OSPF -- Scalable Autonomous System Routing

Using Link State Routing Algorithms, OSPF supports complex autonomous system routing

Functionally more complex than RIP, as a link-state routing protocol as opposed to the vector-distance RIP, OSPF provides solutions to the primary deficiencies of RIP. Routing architectures can scale well beyond the maximum 16 hops supported by RIP. Rather than exchanging node (and network) reachability information, OSPF routers exchange link state information. Through the link state information, each router maintains its own copy of the network topology. From this link-state database, shortest path routing decisions can then be made. For those of you that are familiar with the OSI routing scheme, many of the features supported by OSPF are similar to the OSI IS-IS routing protocol. The original versions of OSPF are actually derivations of some of the earlier versions of the IS-IS protocol.

OSPF provides additional flexibility in managing complex networks. Some of its features include: Several concepts are involved in the OSPF algorithm. Where RIP treated an autonomous system as a monolithic collection of routes and subnets, OSPF introduces the concept of areas, that can be used to hide routing information within a OSPF routing domain (Internet autonomous system). With an autonomous system divided into a collection of logical areas, a number of types of OSPF routing nodes are supported, including internal routers, area border routers, backbone routers, and Autonomous System (AS) boundary routers. The protocols used to support OSPF routing include database broadcast packets and link state change broadcasts. A "Hello" protocol is used to detect changes in the availability of adjacent routers.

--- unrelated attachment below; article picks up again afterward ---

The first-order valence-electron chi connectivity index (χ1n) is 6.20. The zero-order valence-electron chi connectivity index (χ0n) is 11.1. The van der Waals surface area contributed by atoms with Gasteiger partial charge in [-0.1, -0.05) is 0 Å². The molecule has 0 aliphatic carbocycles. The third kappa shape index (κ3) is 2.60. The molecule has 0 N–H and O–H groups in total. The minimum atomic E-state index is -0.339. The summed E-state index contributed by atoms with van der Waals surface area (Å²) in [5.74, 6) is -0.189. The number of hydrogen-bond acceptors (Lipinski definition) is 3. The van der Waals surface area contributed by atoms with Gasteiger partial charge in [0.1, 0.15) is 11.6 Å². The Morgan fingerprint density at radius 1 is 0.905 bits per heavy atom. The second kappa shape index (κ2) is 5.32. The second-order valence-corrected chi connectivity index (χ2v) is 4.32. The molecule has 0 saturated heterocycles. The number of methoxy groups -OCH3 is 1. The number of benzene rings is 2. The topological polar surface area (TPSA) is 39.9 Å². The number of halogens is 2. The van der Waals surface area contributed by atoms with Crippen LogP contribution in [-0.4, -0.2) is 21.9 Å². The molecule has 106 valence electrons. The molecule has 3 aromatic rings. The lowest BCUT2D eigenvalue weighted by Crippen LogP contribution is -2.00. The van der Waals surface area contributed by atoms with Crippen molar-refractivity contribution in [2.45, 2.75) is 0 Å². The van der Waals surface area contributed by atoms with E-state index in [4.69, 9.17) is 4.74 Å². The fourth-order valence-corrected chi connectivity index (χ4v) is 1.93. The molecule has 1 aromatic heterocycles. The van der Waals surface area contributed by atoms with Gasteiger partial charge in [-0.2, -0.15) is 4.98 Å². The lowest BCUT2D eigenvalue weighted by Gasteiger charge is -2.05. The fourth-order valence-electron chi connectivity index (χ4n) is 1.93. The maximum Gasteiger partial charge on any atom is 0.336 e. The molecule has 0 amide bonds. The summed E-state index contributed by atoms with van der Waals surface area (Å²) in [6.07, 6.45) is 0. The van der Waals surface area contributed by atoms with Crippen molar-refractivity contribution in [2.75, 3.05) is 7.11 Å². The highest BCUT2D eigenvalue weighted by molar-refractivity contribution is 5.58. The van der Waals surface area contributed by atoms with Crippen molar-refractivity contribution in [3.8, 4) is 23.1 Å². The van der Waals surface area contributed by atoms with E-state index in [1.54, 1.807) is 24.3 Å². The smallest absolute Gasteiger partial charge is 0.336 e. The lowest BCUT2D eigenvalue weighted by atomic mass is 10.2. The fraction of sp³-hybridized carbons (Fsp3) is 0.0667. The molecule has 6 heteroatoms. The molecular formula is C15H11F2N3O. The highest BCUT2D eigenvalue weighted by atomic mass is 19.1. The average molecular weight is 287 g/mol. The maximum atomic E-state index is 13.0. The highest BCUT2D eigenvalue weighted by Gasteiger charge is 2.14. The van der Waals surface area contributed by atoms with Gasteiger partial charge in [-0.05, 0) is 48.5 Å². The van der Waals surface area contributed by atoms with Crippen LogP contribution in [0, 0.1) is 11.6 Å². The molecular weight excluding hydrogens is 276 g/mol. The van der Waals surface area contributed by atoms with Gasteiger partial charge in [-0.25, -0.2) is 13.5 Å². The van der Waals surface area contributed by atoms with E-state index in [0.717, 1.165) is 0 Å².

Link State versus Vector Distance

An understanding of link-state routing algorithms is fundamental in understanding OSPF. As opposed to the vector-distance protocols where adjacent routing nodes exchange only information describing their "distance" to destinations, link-state routing protocols are based on all nodes in the network maintaining a complete image of the links between routers within the router's routing domain. This information is transferred through initial database messages and link-state change messages. The routing algorithms run in parallel on all machines in the region. Each router maintains its own copy of a topological database. With a complete picture of the topology information within its area (or areas), each router can make routing decisions on the basis of traversing the route trees in the local tables. As datagrams are received, the shortest path through the local data base is identified. The datagram is then sent to the adjacent router that is the next hop in the shortest path to the packet destination.

The OSPF implementation of the link-state algorithms supports a hierarchical organization. At the highest level of the hierarchy is the AS. In the Internet routing scheme, the AS is a network or a group of networks that fall under a single administrative authority. With OSPF, the AS is divided into one or more areas. Routers can participate in one or more areas. Each router in an area maintains its own copy of the topological database for its own area. To limit the amount of information each router must maintain in an AS, the topological database contains only the routes within its designated area. Limiting the database through this abstraction helps to limit the amount of route management traffic that must be transferred throughout the AS. This form of routing abstraction leads to two types of routing, intra-area routing that handles traffic local to an area, and inter-area routing for routing information between nodes in separate routing areas.